Developing the Tools and Solutions for Estate & Legacy Planning in Malaysia’s Wealth Market
Nor Fazlina Binti Mohd Ghouse is Chief Operating Officer at Maybank Trustees in Kuala Lumpur and, in this prominent role, is at the cutting edge of the evolution of effective estate and legacy solutions in Malaysia. She sat as one of our expert speakers on the estate & legacy planning panel discussion during our live Hubbis Malaysia Wealth Management Forum on April 13 and offered many valuable insights to those in attendance. She said there are many psychological and technical issues to overcome to achieve robust estate transition amongst the generations, but that if the clients focus on transparency and key a clear aim to maintain integrity and family values, that is at least half of the many challenges solved.
The panel focused its attention on the creation and then implementation of the right strategies and solutions to promote strong estate, succession and legacy structures that would stand up to both regulatory, legal, familial and even religious/cultural inspection. They discussed how bankers, lawyers, trustees and associated professional advisors are helping to inculcate a more dynamic and holistic approach amongst the wealth management community and amongst clients to these vital issues.
What was off-limits…
Nor Fazlina offered her comments from the business perspective, explaining that what was in the past a taboo subject around legacy planning had become much more mainstream, partly as a result of the changing times, partly as a result of more and more wealthy children educated overseas, and also as a result of the pandemic, and even tragedies such as the disappearance of flight MH370.
Don’t wait and don’t hesitate
“Eyes are wide open nowadays, and we have also seen through the course of the virus how events can tragically affect any of us,” she observed.
“People now realise that these matters need addressing during their lifetimes, when they are sound of mind and body, and not when disaster strikes. It really is so very important that people realise that when you talk about estate planning, it is not just about distributing assets after your lifetime, but that the final legs of your journey through life are harmonious for everyone concerned.”
She also observed that Malaysia has a pre-eminent position in Islamic wealth management, and that Maybank is at the cutting edge, having made a major strategic thrust in this are in recent years.
Democratising smart planning
“The mission is not only for the wealthy clients, but for anyone, to help with robust estate and legacy planning in Shariah-compliant ways, for rich or the less well-off,” she said. “Democratising asset and legacy planning is a very important mission for us.”
She said that across all wealth categories, the risk of inaction is still great. She said she had burned her fair share of midnight oil when the testator suddenly passed away and had seen first-hand how so many people, herself included, she said, procrastinate when it comes to estate planning.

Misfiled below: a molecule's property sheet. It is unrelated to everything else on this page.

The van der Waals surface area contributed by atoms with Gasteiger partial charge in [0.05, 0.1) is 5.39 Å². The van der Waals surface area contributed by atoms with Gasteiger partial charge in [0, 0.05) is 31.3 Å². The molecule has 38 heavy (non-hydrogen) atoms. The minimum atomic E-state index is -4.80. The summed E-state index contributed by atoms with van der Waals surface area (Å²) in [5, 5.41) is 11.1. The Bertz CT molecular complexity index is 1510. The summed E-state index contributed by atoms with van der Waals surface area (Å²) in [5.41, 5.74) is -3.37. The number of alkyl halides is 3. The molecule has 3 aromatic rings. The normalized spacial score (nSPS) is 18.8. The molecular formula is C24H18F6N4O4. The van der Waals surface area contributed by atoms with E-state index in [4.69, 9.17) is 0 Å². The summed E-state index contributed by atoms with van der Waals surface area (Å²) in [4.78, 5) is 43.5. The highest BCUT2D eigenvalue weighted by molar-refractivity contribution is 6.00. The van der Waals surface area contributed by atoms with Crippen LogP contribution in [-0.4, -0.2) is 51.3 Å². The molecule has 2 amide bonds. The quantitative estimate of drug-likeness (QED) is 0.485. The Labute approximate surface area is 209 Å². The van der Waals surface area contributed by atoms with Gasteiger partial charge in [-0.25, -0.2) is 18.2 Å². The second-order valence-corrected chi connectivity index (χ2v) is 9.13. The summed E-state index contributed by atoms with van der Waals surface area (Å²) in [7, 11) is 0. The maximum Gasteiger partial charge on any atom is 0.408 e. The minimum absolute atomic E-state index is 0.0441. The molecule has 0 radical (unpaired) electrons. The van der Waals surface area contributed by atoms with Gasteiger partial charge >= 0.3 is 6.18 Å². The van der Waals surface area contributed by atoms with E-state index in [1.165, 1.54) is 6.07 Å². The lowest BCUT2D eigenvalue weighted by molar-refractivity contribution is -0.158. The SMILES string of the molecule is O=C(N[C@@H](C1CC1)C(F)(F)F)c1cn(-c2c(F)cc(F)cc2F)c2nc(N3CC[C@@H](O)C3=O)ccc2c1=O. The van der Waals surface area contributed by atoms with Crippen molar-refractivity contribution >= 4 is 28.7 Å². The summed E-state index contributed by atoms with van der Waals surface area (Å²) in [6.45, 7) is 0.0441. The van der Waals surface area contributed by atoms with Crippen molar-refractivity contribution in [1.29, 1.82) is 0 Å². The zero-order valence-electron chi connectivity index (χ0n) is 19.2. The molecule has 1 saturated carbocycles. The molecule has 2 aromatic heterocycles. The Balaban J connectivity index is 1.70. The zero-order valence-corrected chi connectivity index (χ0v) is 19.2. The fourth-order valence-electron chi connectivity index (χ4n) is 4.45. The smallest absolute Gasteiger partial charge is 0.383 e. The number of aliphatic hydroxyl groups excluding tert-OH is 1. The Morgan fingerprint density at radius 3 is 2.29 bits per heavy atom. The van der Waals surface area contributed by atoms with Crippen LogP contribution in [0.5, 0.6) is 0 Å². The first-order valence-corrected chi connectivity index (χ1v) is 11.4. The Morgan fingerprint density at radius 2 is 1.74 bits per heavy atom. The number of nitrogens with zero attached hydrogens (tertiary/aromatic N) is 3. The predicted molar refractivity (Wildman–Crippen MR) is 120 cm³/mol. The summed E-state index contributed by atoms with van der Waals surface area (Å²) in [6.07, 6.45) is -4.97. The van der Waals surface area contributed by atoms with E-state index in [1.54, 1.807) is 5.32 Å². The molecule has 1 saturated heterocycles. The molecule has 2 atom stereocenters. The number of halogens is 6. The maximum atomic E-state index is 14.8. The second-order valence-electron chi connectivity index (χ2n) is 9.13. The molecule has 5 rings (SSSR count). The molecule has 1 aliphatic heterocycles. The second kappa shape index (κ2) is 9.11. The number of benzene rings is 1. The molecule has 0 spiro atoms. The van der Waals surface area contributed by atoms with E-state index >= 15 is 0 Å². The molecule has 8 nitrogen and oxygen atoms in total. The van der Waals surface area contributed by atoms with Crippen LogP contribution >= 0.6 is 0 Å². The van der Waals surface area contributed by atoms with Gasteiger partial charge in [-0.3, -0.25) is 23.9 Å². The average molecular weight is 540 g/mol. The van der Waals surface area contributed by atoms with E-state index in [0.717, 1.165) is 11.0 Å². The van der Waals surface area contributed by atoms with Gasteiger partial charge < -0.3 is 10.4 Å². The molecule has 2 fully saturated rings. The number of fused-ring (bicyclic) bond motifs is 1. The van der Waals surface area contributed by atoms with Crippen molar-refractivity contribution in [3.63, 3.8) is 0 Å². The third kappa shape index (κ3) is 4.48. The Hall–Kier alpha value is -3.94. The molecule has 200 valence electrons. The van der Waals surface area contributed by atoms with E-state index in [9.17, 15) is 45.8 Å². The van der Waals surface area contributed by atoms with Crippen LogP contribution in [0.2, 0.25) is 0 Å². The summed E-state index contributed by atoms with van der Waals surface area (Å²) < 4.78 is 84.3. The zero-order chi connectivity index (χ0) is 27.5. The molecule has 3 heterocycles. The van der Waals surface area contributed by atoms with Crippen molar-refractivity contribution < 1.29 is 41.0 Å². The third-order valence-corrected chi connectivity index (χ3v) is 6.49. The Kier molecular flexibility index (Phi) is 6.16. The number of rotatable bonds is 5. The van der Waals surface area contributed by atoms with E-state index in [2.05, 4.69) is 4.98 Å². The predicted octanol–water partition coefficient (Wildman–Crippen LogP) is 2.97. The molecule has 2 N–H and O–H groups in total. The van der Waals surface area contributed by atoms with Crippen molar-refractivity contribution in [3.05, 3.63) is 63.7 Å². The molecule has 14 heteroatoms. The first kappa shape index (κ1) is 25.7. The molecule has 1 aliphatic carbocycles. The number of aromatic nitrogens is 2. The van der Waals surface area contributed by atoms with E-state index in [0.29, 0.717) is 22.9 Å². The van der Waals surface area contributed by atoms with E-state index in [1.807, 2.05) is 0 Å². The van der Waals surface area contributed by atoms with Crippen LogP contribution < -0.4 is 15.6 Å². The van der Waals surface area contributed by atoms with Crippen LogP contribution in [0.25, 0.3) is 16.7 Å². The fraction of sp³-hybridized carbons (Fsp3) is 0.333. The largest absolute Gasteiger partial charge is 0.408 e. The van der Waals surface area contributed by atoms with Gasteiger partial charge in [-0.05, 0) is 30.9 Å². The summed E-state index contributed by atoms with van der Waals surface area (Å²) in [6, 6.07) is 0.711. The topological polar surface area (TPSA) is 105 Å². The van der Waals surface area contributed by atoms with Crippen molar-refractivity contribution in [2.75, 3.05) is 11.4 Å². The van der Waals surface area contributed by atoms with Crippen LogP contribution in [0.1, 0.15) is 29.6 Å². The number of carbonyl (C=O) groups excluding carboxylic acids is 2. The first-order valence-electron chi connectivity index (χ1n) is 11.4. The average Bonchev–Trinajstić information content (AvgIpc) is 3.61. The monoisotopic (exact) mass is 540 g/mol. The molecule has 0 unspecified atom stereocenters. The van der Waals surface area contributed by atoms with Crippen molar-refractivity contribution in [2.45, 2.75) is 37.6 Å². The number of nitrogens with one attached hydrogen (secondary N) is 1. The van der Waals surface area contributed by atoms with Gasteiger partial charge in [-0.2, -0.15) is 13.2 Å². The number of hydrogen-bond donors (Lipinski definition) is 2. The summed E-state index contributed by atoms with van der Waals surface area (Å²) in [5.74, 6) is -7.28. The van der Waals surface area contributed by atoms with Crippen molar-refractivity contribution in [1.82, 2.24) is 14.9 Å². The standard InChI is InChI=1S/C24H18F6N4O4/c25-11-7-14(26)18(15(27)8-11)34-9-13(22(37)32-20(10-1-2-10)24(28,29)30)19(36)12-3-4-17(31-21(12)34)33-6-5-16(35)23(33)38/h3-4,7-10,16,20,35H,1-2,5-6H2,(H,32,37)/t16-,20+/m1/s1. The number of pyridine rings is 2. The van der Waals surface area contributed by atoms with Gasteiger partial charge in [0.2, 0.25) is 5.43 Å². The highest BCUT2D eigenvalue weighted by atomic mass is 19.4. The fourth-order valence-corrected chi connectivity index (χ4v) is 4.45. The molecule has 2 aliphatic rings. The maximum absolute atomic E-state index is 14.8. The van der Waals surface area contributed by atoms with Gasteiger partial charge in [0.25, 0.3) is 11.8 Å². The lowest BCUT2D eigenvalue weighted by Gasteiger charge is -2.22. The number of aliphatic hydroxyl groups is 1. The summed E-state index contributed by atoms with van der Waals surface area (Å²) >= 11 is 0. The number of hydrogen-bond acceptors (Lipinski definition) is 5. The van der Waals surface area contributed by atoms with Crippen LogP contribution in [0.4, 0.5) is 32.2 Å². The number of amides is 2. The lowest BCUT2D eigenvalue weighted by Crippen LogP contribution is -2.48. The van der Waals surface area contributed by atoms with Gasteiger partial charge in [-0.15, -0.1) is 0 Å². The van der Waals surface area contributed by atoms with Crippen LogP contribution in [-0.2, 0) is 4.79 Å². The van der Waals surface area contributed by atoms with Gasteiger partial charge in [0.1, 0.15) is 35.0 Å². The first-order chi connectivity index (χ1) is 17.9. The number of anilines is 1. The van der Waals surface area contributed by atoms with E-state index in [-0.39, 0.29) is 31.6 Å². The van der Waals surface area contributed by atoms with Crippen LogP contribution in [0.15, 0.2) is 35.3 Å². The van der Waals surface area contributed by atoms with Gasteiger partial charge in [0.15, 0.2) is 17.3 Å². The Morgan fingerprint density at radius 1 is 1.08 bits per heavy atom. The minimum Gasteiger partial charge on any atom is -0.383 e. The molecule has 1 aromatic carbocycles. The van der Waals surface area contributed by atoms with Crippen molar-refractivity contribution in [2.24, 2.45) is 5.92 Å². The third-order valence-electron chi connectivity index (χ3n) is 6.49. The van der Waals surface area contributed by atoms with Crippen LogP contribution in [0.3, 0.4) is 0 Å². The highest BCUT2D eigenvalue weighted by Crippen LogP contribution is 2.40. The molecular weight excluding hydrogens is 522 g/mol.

What goes around comes around
“At the end of the day,” she elaborated, “these are difficult topics, but when you want to talk about the completion of the wealth cycle, the circulation of the wealth, the wealth distribution, you have to tell the truth. It is our social responsibility towards the community, being in the fiduciary business, to let clients know what we think is right, and what should be done to ensure that the family is being taken care of in the future.”
Nor Fazlina also commented on priorities in estate planning, whether transmission of wealth to the next generations or for asset protection or perhaps to help optimise tax planning.
To answer that, she said many Malaysian parents send their children abroad for their secondary and tertiary education, if possible, despite the hefty costs. “They might expect them to come back and follow the family business or family office,” she said, “but in reality, they have been educated in different ways, and if they return, they will inevitably see things differently. They will have much more independence of thought and action. And all that can create the tug of war between these generations.”
Accepting the ramifications
Secondly, she said that she and any parents who send their offspring overseas actually initiated this journey, so they must all make sure they are adaptable and can solve and manage conflicts, perhaps around the family business in the future and other matters related to legacy and succession planning.
She also observed that getting the right solutions and structures in place requires a commitment of time and money.
Values first; valuables will follow
“Nobody likes to talk about costs, but the mindset has to shift because the cost is one thing, but the bigger issue here is striving to achieve the key goals. My advice to parents and owners is to not worry about the cost but to go about this properly. The greatest wealth that you want to pass down to your family members, especially your children, is your values. And when you have that in place, it's actually easier to pass on your possessions and valuables to them. The transactional costs are then very much secondary to the mission you have achieved.”
More from Nor Fazlina Binti Mohd Ghouse, Maybank Trustees